Why don’t people like us?

Sometimes life doesn’t seem fair. Here we are, performing a really important, useful service, day after day, year after year, uncomplainingly, and getting no recognition for it at all. Okay, I admit that being on the clean-up crew is rarely regarded as being a glamour job, but where would you be without us? Under a big pile of very smelly decaying organic matter, that’s where. (I’m not going to say ‘shit’, because most of it isn’t. Oops! I said it anyway. Tough.)

But it’s worse than that. Continue reading “Why don’t people like us?”

What’s around – mid May 2013

Almost since I began this blog I have been writing a monthly summary of bug life in my garden (although I missed last month because I was away from home) and, having just checked what I wrote last year and the year before, I don’t feel compelled to re-do the whole survey again now since the results would be pretty much the same.

Differences? Our Chocolate Soldiers, Junonia hedonia, have been far less common for the last few months than they were in the same season in previous years; and I have found a few unusual bugs which really don’t belong in a seasonal list but do deserve posts to themselves, so I will write them up soon. Meantime, here’s a selection of creatures I have photographed recently in the garden:

Yellow butterfly
This Lemon Migrant, Catopsilia pomona, thought it was well enough hidden in the plumbago but it wasn’t – quite.
green caterpillar on leaf
An unidentified caterpillar
spiny blackish caterpillar
Mature caterpillar of the Cairns Birdwing butterfly, Ornithoptera priamus euphorion. The red horns are the “osmetrium” which it extrudes to frighten potential predators.

We’ve had a few adult Birdwings around recently and one female has been so successful in laying eggs that our Aristolochia vines (see this older post) are being eaten to the ground by the caterpillars. The first to pupate will be okay but, sadly, I doubt that later hatchlings will survive.

Very hairy brown caterpillar
We have seen quite a lot of these caterpillars recently and suspect they are falling from our poplar gum. Perhaps a Tussock Moth caterpillar.
wasp
A large wasp, probably Sceliphron formosum, foraging on macadamia leaves.
Orange cockroach
Adult Bush Cockroach, Ellipsidion humeralis, one of many native species
orange bug on leaf
Juvenile native cockroach, Ellipsidion humeralis

Cockroaches have such a bad reputation that the mere name makes people think the insect must be ugly, dirty and a pest. Not so: Wikipedia does spend most time on the pests but begins by noting that only about four species of 4500 worldwide are problematic. Our Bush Cockroach is no more ugly or dirty than a beetle, and its cousin from Western Queensland is very attractively coloured.

orange grasshopper
Immature Giant Grasshopper, Valanga irregularis, already quite big but still one or two moults away from fully-winged adulthood, on lemongrass
orange and brown butterfly
Australian Rustic, Cupha prosope, on pentas leaf

A beautiful species which doesn’t visit us very often – maybe a couple of times per year.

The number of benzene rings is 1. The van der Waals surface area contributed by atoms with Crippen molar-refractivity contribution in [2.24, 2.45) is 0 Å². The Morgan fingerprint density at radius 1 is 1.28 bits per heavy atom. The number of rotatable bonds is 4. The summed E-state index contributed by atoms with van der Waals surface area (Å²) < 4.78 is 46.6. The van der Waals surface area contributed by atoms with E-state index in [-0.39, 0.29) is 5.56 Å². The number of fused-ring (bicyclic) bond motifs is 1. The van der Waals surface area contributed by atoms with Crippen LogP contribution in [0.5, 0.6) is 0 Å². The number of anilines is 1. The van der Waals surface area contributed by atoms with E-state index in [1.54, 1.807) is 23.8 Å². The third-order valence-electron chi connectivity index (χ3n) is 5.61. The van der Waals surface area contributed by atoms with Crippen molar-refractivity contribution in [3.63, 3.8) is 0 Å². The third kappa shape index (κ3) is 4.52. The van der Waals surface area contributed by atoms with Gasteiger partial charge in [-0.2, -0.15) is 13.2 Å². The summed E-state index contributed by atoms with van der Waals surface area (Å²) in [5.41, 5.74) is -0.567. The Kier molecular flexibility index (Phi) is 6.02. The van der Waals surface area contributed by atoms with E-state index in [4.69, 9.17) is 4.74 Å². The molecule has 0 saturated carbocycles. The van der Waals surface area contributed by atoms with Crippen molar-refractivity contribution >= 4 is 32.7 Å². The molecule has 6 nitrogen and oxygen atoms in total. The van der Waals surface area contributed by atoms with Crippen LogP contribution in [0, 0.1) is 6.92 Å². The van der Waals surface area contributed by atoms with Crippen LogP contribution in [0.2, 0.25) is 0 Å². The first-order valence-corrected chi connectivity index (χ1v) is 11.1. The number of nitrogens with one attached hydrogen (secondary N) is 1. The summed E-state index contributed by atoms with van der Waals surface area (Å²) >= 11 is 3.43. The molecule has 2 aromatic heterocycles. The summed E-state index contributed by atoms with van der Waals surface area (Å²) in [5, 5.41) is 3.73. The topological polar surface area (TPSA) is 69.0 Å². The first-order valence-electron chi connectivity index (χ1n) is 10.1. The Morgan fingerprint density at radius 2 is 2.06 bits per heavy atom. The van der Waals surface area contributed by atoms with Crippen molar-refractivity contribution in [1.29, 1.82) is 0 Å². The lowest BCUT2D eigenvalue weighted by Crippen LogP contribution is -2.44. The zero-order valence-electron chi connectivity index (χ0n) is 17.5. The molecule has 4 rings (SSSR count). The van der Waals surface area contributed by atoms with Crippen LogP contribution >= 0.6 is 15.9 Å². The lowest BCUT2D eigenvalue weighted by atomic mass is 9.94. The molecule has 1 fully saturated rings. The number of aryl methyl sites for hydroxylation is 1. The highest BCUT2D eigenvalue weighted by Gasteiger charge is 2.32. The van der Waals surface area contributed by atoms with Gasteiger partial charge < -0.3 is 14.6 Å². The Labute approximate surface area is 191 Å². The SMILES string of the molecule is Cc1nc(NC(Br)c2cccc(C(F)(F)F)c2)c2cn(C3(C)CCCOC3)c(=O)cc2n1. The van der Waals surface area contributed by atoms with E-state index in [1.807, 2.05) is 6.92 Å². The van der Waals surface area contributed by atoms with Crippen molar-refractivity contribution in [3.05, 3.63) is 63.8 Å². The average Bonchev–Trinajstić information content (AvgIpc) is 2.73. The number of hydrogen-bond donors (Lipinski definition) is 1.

green spider with pink and white back
Flower spider, Diaea evanida, lurking with intent in a new-formed hibiscus leaf

This little spider pounced from this very retreat a day earlier to capture a tiger cranefly, as seen here.

Moulting

Insects and spiders can’t grow steadily like we do because their skeletons are on the outside and serve simultaneously as skin, skeleton and armour. It doesn’t grow or stretch once it has hardened so the animal has to grow a new skin underneath the old one, crack the old one open and crawl out, and wait nervously until the new one toughens. I have seen different parts of the process in different insects recently so I thought I would put a group together.

Dragonflies: Juvenile dragonflies are so different from the adult it is hard to believe they are even related. They are water-dwelling predators which fishermen know as ‘mud-eyes’ and use as bait. After several moults in this form they climb up out of the water and split open to emerge as the winged adult dragonflies we know and love. I have yet to see it happen but here is a lovely photo from SE Qld.

Cicadas: Cicadas also undergo a radical change, since the nymphs live underground, emerging as stumpy-looking bugs with strong burrowing front legs and splitting open to emerge as a winged adult. I haven’t seen one emerging but here is a cast-off skin (known as an ‘exuvia‘), and here and here are some adults

Cockroaches: We have a resident population in our compost bin and I caught this photo recently of a just-moulted cocky resting next to its old skin. Like many (perhaps most) insects, fresh-moulted cockroaches are nearly colourless as well as soft; they darken as they harden.

Mantises: I found this cast-off skin eighteen months ago but I didn’t see one in the process of emerging until yesterday. It is one of the family I have been watching recently and described here. In terms of that post, this is a nymph with wing-buds emerging from one without. One photo of it is here and another is below.

In all cases, the amount of change from one stage (‘instar’) to the next is hard to believe. Even when they don’t change from swimmers or diggers to fliers, the difference in size makes you wonder how on earth that big bug fitted inside that little skin.

In human terms  the changes would be (roughly) like changing from a one-year-old to a three-year-old overnight, then to a six-year-old, to an eleven-year-old and finally to an eighteen-year-old. What a difference that would make to our lives!

Mantis nymph emerging from skin
Neomantis nymph emerging from a skin it has well and truly outgrown